5 Things No One Says To Working Dads

by Jessica Taylor
Originally Published: 
working mom
gruizza / iStock

So there’s some inequity in the workplace, yes? Apparently this is a thing. As in, women still get paid less for doing the exact same work as men, and we don’t get paid when we take time off to have babies (you know, to support the human race and all). But there’s even more madness for women who are working moms, who often pay a higher emotional tax for the decision to work than our male counterparts. Being a working mom, here are five things I’ve heard so many times that I want to stab myself in the eyeball and that I guarantee my husband has never been asked:

1. Are you coming back after the baby’s born?

It’s a funny question, really, that so many moms hear while they’re pregnant. I don’t blame people for being curious, as it wouldn’t be atypical to decide to stay home, but I don’t think men are ever questioned about this. It drove me nuts that even as the higher income earner in our household and with a more advanced degree, I was the only one who got this question.

2. Does it bother you that someone else is raising your child?

Okay, just stop with this one. Just stop. Daycare is a blessing for our family, a place where my daughter safely learns and thrives in leaps and bounds. My husband and I raise our child, okay? Inferring that her teachers raise her is as logical at 8 months old as it is at 8 years old, and I’m fairly certain no second-grade parents get this question. Whether they’re infants or bubbly teenagers, all kiddos spend time with other caregivers, but our values and beliefs—the heart of our family and what we hope to instill in a future generation—are set at home by us. It breaks my heart when people ask this, but has my husband ever received this question? Negative.

3. You must be so tired. Do you ever just want to throw in the towel and stay home?

Uh, yes, every five minutes. If you define “throwing in the towel” as “I want to cry, or run away, or scream at an innocent stranger.” Working people are tired even without kids, so yes, as parents we are way more tired than we ever knew people could be. But that doesn’t mean we can or should quit, as tempting as it may be 12 times an hour. This one’s frustrating because while men are also well-deserving of sympathy for the fatigue associated with new babies, no one assumed my hubby was going to just quit because of it, like he was somehow tougher than me in this whole experience.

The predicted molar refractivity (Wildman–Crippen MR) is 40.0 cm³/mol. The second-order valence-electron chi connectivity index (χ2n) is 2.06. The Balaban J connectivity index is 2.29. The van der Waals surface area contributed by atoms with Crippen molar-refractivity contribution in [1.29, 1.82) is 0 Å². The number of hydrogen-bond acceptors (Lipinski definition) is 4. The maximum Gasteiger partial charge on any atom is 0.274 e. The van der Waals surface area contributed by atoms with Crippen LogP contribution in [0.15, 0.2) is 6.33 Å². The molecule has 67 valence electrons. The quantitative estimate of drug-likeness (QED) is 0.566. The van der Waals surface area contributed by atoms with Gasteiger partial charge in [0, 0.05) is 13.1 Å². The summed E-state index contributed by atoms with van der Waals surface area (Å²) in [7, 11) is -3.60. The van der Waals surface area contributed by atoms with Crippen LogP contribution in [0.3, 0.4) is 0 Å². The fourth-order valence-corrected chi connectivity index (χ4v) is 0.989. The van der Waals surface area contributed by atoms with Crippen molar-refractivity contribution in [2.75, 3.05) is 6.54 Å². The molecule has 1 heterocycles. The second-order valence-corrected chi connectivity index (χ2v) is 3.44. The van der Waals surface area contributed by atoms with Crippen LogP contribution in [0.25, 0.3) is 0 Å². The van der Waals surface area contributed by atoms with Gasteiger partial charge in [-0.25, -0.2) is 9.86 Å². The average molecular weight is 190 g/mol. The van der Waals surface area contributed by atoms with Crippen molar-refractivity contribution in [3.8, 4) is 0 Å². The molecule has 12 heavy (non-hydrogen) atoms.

4. Do you think you’ll get a nanny when you have another?

Hold the phone. First, you’re assuming I’m having another baby, and then you ask about my hypothetical future childcare options? I love my husband. He is a phenomenal dad. But I’d love to see his facial expression if ever asked this.

5. You probably can’t work as many hours with a baby, huh?

Actually, I can, but it might not look exactly the way it did before, and I’m going to need flexibility to do it. My husband and I both work full-time outside the home, and we both make up hours on nights and weekends when parenting calls us away during the day. I long for a day when workplace culture recognizes that both moms and dads are caregivers who deserve flexible scheduling options. But until then, the assumption should not be that women have to work less as moms. My husband didn’t get this question; there was way more more blind faith that he could manage this new normal without having to make professional sacrifices.

Overall, it’s hard for all parents, regardless of where they work or their gender. It’s just particularly frustrating to be a career-driven woman and hear these questions over and over again, like we’re given an immediate professional handicap upon receipt of our motherhood card. We can’t fix things overnight, but we can be strong when these questions fly in, taking a deep breath and sticking to our guns. If nothing else, let’s work together to iron out these gnarly gender stereotypes and outdated workplace dynamics that make it so much harder than it needs to be for working moms.

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